First of all, of course there is a theme. All works of literature have them. Theme can be defined as "a general statement of universal truth." When reading In Cold Blood however, you should be struck by the fact that there isn't just one truth. In this book, Capote is urging us to recognize that life is complicated, as is his novel, and cannot often be summed up with pat maxims.
In Cold Blood contains many themes, and one of them is this "nature vs. nurture" idea. Capote is a Post-Modernist writer who is building on the ideas of some Modernists who looked at character (personality) as something that can be created by several things: heredity, social conditions and environment. Capote builds on the ideas of earlier writers, who created fictional situations in which this could be true, by showing the reader that it may be true in real (non-fiction) situations as well.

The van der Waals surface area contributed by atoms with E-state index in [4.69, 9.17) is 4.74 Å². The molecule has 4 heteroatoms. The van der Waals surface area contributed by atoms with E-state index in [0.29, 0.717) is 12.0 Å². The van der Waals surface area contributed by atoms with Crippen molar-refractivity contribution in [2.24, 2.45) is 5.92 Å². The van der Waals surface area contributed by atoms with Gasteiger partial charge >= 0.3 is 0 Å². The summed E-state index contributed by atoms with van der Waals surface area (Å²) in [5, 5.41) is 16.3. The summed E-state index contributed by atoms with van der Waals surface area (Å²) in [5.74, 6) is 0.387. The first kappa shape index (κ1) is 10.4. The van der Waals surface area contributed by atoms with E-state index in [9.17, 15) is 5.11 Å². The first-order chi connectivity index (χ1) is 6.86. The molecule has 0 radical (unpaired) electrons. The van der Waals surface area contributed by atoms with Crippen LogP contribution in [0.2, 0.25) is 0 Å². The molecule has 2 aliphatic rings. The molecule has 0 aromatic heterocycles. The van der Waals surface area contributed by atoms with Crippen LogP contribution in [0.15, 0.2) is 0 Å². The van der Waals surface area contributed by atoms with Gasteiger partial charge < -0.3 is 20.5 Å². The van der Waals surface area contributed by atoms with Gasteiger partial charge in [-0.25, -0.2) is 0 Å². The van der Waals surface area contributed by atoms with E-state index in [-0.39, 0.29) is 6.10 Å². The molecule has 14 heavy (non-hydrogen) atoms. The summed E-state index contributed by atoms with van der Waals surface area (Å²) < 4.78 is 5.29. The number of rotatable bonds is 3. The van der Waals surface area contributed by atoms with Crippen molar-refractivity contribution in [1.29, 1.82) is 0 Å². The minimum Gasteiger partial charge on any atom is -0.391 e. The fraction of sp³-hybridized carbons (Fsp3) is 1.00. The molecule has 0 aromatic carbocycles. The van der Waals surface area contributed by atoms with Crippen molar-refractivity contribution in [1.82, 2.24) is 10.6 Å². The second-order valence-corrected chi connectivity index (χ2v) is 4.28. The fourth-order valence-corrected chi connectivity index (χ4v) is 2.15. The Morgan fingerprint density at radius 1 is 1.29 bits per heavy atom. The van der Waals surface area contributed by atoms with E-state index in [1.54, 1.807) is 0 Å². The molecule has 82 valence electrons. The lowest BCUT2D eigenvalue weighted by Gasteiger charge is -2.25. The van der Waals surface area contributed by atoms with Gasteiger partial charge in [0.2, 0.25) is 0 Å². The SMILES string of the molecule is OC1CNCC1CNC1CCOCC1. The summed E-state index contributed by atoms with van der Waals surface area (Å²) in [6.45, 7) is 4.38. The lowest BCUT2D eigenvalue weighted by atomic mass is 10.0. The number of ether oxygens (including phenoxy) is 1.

Another theme in In Cold Blood must surely be the complicated nature of compassion. Throughout the book we are asked to have compassion and sympathy for so many of the characters--the Clutters, the town that will never again be as innocent as it was on the day before the murders, Al Dewey, Dick Hickock, Perry Smith, the Hickock and Smith families--indeed, nearly every character in the book deserves the reader's compassion. Yet this is complicated, since many of the people we feel compassion for are murderers or people whose actions clearly caused their own downfalls.